[9] Implication of Bach ibid and so learns Kinyan Torah 5:72 in Taz and M”A ibid; See Peri Chadash 677; Biur Halacha 677:1 “Bemikom Sheochel”; Kaf Hachaim 677:17; See Minchas Yitzchak 7:48; Piskeiy Teshuvos 677:4 footnote 25 and 29-30; Az Nidaru 7:69

[10] The reason: As the entire objection of the Bach ibid against lighting by his temporary meal area is simply due to Chashad of one’s family, who has remained home. However, here, that one’s family is with him and sees that he lit the candles, there is no Chashad is applicable. Accordingly, there is no obligation for one to light candles in his actual home, but simply that he light candles somewhere where Chashad is not relevant. Alternatively, one can say that when one eats in a new area, then that area becomes his temporary home, and he is able to light candles there. Vetzaruch Iyun!

[11] Possible way of learning Taz 677:2 and M”A 677:7 [Taz ibid implies that the entire Mitzvah of lighting is to light in one’s home, and being that one does not eat here on a steady basis, it is not considered his home, and he thus may not light there. In his words “Lighting by the meal would be similar to one who is lighting the candles in middle of the street, which of course has no relevance to the Mitzvah.”]; Possible implication of Peri Chadash 677; Biur Halacha 677:1 “Bemikom Sheochel”; Kaf Hachaim 677:17 that only when one is eating and sleeping elsewhere with his family may one light elsewhere; See Piskeiy Teshuvos ibid who leans to rule like this understanding, although, in truth, it is possible to understand the Taz to only be referring to a case that one left his family at home, in which case Chazal established the lighting to be done at home. If, however, he is with his family elsewhere, then he may light where they are. Vetzaruch Iyun!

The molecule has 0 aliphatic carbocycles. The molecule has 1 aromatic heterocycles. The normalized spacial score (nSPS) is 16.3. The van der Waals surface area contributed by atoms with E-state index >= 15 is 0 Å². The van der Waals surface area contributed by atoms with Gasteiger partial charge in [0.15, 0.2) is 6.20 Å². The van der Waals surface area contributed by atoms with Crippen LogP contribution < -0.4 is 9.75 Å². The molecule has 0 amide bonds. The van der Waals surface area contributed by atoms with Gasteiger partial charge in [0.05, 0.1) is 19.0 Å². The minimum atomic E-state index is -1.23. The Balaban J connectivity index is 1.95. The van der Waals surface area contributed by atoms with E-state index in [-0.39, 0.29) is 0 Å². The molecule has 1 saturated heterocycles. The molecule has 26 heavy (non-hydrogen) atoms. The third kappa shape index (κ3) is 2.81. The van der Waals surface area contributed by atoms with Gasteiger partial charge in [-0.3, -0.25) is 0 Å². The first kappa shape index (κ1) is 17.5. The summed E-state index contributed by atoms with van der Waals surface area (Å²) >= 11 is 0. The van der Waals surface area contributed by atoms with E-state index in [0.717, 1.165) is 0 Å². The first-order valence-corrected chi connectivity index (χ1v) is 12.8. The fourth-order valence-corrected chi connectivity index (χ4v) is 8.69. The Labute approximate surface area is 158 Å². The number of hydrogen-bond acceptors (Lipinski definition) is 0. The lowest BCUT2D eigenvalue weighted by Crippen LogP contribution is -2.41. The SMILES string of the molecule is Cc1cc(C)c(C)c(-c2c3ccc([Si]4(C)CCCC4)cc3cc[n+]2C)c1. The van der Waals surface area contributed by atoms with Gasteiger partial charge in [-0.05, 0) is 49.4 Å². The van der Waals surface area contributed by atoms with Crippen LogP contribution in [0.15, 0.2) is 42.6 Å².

[12] Minchas Yitzchak ibid; Piskeiy Teshuvos ibid

[13] See Halacha 6 in Q&A

[14] The reason: As the entire objection of the Bach ibid against lighting by his temporary meal area is simply due to Chashad of one’s family, who has remained home. However, here, that one has no family at home, there is no Chashad is applicable. Accordingly, there is no obligation for one to light candles in his actual home, but simply that he light candles somewhere where Chashad is not relevant. However, according to the Taz ibid, there is an actual obligation to light in one’s home, and an area of temporary meal is not one’s home.